This position has been in greater detail also presented in this article.
It could be of course also argued that books and newsletters in both paper and electronic format serve the same purpose (be it education, entertainment etc.) and as such they are similar in nature, yet they are subject to different VAT treatment. One may wonder of fiscal neutrality implications, which is one of the basic VAT principles. It implies that goods or services that are the same or similar in nature should be treated the same to avoid distortion of competition (e.g. between traditional and “new age” publishing companies or traders). Indeed this was one of the arguments used by France and Luxembourg when they unilaterally decided to apply the reduced rate to the ebooks and also discussed in this article.
However, there is also the second part to the above answer provided by the European Commission:
“The Commission, in fact, is due shortly to present a proposal for a global revision of the reduced rates of VAT. The objective will be to simplify and ensure a more uniform application of VAT and thus improve the functioning of the Single Market. The proposal will aim to eliminate potential distortion of competition by giving all Member States equivalent opportunities to apply reduced rates in certain areas and by rationalising the various derogations in terms of rates that exist at present.”
There was already a “Green paper” on future of the EU VAT system published by the European Commission at end of 2010, which did mention the possible adjustment of the VAT rates in the future in order to “reset” the neutrality between different media. This resulted in the consultations on the future of the VAT system in the EU with many activities taking place in 2011-2012.
The current consultation is being carried out at about the right time – this topic is a very relevant concern of industry players and Member Stats alike. Just think of the recent measures proposed by France and Luxemburg to tax ebooks at the reduced rate, to the contrary of the EU rules and the European Commission’s response to these. Further, France has recently announced its decision to further reduce the VAT rate for ebooks from 7% to 5,5% as of 1 January 2013.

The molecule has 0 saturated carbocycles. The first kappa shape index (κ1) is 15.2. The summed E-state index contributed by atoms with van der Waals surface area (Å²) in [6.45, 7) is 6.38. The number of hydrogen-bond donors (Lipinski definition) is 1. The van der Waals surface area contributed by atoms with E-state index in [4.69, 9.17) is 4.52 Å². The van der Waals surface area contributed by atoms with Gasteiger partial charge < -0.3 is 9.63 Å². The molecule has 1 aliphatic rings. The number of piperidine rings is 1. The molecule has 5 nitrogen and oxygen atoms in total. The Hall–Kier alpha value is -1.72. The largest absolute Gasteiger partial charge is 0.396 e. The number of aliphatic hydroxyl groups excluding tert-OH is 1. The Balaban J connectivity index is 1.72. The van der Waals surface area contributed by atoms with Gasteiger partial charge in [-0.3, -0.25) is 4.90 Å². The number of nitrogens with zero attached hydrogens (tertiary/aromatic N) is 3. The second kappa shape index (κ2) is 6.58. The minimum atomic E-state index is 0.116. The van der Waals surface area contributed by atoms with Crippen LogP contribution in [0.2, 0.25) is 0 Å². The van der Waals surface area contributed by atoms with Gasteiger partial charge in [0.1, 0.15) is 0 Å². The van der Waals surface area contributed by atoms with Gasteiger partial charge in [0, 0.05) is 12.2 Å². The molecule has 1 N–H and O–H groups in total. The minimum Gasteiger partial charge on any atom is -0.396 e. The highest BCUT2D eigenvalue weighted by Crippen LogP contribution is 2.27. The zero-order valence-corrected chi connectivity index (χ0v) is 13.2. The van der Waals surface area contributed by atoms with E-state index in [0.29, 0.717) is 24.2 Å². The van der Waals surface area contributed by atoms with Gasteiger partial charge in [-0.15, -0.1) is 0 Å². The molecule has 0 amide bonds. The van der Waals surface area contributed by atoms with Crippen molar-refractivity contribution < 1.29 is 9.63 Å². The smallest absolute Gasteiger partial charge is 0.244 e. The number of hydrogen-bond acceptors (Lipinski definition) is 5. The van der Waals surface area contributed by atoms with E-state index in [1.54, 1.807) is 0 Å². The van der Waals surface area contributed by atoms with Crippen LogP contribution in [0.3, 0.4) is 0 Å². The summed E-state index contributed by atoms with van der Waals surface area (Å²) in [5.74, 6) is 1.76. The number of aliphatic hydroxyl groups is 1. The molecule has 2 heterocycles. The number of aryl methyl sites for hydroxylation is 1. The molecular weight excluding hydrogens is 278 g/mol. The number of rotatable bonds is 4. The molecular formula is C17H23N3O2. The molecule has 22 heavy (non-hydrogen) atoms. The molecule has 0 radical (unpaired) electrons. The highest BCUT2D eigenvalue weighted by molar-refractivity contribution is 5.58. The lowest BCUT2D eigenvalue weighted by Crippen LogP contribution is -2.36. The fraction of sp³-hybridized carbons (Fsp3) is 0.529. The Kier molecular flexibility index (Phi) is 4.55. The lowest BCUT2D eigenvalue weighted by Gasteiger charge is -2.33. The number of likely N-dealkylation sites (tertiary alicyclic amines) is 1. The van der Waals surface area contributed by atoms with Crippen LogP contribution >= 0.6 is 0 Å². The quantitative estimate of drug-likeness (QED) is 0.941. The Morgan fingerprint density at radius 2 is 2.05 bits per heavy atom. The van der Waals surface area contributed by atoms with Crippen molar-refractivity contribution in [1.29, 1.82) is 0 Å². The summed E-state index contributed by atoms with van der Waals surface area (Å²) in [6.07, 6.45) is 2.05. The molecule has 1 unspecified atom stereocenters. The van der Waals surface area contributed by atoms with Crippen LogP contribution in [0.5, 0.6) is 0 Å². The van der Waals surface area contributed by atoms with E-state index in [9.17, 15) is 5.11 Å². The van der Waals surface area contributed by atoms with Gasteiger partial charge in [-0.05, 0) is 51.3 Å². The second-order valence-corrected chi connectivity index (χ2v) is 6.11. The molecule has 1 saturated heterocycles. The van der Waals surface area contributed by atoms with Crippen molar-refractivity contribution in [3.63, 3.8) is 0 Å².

Unfortunately, whatever the outcome of the consultation will be, it is not expected that the new VAT rates will be introduced in the EU before 2015.
While we have limited ourselves in this article to examples of taxation of books and newspaper vs. ebooks and digital newspapers, you are encouraged to propose different treatment for any kind of good or service – as long as you can provide convincing arguments in your favor. You can submit your comments, concerns, views and recommendations until 4 January 2013 as outlined here.
I am convinced we will discuss this opportunity in great detail also during our next meeting of the B2C 2015 Working Group, which is taking place in Brussels on 24 October 2012.
If you are an ebusiness or ecommerce company and are not already member of this group I encourage you to contact Sophie Claessens for further details on how to register.